And how could this be my life? A drug-addicted, estranged father who used to pound on my mother while I cowered in my great uncle’s lap. A mother who beat the shit out of my younger brother, and then insisted that I be her 5-year-old referee on the next occasion so as to stem the violence. A step-father who legally adopted me and saddled me with his last name, and then, when I hit puberty, became my number one fan. His monologue a long list of the same ridiculous and depressing street harassment women face every day – only I wasn’t walking to my car downtown on a Friday night— I was just trying to grow up. As fast as possible. To get the fuck away.
Ironically, but typically, these experiences were not addressed properly until I left home, flying to Australia –my all-purpose academic and geographic refuge. Once I started speaking with mental health professionals, they urged me to consider the many ways I had been damaged. I easily and completely crumbled at the thought of my mom beating my brother when he was a toddler. But I had a harder time seeing the things that I myself had endured as unprovoked, undeserved, and valid. I carefully deconstructed the common culture of denial and “victim-blaming” that leads people to stop talking, to change the subject, or to rationalize instances of abuse. I finally felt validation for my anger, for the constant obsessive thoughts I had about being put together wrong, of feeling like a human example of a time-bomb, of feeling like I had no control, my panic attacks and anxiety giving the illusion of lurching recklessly forward with no direction other than the general destination being failure. Alternatively, and much worse, was the thought that my soul-muck had left me radioactive and I would unintentionally but inevitably inflict damage onto everyone and everything around me.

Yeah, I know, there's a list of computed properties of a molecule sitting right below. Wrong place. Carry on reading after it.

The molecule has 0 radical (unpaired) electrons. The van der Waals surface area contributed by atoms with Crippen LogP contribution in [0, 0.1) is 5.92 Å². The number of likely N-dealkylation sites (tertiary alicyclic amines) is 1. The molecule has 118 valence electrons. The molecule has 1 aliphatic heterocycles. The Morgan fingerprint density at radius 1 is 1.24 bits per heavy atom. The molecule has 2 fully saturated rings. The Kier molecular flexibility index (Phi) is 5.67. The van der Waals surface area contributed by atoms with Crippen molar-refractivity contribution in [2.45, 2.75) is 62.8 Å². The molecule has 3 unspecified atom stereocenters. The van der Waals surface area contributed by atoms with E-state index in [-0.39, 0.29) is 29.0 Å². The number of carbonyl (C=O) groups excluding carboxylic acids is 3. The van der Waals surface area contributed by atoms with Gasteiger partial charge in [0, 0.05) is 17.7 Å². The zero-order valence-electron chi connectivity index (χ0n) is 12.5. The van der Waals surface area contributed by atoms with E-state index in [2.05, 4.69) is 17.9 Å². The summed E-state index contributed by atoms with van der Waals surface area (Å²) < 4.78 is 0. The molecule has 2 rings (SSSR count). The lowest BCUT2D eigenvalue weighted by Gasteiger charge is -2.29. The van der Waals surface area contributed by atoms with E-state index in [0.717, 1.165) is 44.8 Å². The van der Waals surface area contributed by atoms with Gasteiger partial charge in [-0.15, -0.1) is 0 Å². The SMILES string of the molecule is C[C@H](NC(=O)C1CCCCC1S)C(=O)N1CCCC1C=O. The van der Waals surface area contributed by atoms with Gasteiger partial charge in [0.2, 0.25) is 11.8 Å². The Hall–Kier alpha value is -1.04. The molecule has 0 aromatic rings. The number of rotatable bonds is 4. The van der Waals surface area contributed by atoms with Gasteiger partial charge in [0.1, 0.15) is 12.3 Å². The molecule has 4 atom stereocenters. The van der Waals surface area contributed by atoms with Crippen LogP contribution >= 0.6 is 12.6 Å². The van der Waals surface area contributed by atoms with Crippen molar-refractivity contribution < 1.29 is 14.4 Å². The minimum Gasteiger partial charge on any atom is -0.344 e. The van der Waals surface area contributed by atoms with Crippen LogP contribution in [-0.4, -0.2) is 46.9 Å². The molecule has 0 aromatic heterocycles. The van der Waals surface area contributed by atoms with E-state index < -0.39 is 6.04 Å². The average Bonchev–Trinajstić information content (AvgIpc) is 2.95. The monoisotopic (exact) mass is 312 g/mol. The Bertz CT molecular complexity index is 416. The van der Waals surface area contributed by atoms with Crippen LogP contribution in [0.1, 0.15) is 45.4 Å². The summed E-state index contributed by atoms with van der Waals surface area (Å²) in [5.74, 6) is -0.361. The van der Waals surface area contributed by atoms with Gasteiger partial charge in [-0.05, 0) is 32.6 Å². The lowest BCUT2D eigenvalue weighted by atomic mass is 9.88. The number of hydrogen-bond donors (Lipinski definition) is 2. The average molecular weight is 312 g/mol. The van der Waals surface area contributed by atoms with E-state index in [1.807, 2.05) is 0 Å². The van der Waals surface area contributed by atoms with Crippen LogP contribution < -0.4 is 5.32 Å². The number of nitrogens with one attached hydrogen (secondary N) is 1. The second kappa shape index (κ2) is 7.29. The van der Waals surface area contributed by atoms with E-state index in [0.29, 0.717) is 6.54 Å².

Being wrong. That was the fabric of my existence. I felt wrongness defining my personhood. It was stark and outright in my childhood – a mixed kid in an all-white neighborhood, with white parents who insisted the whole family was white? Imagine it. And the emotional abuse when I started dating and my parents hammer-fisted my choices, tore down my matchstick emotions, were disgusted by my general existence. And yet, there was always that image to uphold. Our entire extended family welcomed us with a gleaming, squeaky-clean normalcy that was both bewildering and gratifying. No one had any inkling that my mother chose to lie to my brother and I about our biological father, that my step-dad liked to tell me that I was “sexy” and was sometimes found sleeping in my bed when I’d come home from being out with friends, that my mom punched me in the back over an argument about a love interest.